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Electronic Platform for Adult Learning in Europe


What is the EU’s role in adult learning?

In the timeline below you can see how the EU has promoted adult learning over the years. The timeline includes highlights, such as important policy publications and initiatives.

EU’s work on adult learning begins with the Treaty of Rome through which the European Community promoted basic and advanced vocational training.


The EU begins working on adult learning policy


The Council of the European Union publishes its Resolution on Lifelong Learning, highlighting the ‘cradle-to-grave’ principle of education and its provision in different environments.


The Commission publishes the communication It is never too late to learn highlighting the essential contribution of adult learning to employability and mobility and to social inclusion.

The Commission publishes the communication It is always a good time to learn. It includes an Action Plan on Adult Learning (2008-2010) that provides, for the first time, common priorities to be encouraged in the adult learning sector.


The Council publishes a resolution on a renewed European Agenda on Adult Learning (EAAL), consolidating policy in the field of adult learning. This is the EU reference text on adult learning policy.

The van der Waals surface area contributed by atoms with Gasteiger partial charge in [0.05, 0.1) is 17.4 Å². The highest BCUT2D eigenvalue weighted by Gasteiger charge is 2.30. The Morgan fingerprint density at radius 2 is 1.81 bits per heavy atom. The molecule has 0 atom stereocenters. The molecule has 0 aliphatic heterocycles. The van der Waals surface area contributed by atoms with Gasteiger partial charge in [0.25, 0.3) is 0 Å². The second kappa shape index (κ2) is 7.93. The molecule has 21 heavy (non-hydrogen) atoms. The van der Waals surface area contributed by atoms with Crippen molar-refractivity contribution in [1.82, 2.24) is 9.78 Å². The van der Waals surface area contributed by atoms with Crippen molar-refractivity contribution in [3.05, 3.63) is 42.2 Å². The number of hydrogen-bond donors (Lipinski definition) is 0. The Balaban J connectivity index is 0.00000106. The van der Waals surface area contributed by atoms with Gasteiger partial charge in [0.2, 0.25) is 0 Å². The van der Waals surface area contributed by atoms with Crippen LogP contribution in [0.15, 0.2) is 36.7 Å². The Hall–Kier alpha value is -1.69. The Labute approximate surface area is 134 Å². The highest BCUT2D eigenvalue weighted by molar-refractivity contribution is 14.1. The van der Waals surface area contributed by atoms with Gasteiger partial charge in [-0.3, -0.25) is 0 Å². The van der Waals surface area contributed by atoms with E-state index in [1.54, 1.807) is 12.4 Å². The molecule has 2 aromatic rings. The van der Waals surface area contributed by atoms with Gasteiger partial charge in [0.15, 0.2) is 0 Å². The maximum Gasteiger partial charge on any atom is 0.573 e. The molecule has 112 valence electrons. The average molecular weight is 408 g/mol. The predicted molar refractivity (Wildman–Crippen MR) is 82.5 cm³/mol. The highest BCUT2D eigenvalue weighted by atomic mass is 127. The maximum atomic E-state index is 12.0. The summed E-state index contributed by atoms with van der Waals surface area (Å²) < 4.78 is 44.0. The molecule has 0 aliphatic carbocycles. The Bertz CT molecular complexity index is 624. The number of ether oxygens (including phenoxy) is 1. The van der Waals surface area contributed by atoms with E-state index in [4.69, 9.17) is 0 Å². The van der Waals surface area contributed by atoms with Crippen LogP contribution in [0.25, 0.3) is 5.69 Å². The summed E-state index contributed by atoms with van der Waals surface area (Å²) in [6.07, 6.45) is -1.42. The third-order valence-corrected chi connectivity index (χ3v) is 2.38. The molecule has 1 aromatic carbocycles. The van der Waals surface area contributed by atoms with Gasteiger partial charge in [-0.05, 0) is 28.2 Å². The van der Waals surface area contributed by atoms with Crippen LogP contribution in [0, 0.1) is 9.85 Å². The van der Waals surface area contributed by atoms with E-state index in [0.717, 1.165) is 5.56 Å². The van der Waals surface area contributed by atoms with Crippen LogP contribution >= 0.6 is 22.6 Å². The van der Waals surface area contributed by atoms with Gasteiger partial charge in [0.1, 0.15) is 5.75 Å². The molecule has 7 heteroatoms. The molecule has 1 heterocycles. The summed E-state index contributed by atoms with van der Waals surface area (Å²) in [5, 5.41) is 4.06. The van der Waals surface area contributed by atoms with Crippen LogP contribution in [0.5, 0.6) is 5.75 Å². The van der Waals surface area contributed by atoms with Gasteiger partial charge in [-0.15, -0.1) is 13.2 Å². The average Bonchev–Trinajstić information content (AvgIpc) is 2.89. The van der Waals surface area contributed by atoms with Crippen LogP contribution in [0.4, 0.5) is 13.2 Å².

A key message of EAAL is that adult learning in all its forms boosts learners’ employability, and contributes to social inclusion, active citizenship and personal development. Increasing participation and enabling all adults to develop and renew their skills and competences throughout their lives are at the heart of the Agenda.

The 2015-2020 priorities for EAAL are set:


ensuring the coherence of adult learning with other policy areas

increasing the supply and take-up of adult learning provision

widening access through workplace-based learning, ICT and second-chance opportunities

improving quality assurance, including initial and continuing education of adult educators.

The New Skills Agenda for Europe proposes that Member States adopt a Skills Guarantee to raise the level of adult basic skills.


On 19 December the Council adopts the recommendation Upskilling Pathways - New opportunities for adults. This aims to help Europe's 64 million adults who do not yet have an upper secondary qualification to acquire a minimum level of literacy, numeracy and digital skills and then progress towards an upper or lower secondary qualification.


EAAL is part of the 'ET2020' framework for European cooperation in education and training. The ET2020 working group on adult learning 2016 - 2018 undertakes peer learning on policies that can encourage more adults to learn in the workplace.

Member States have to outline the measures they will take to implement Upskilling Pathways.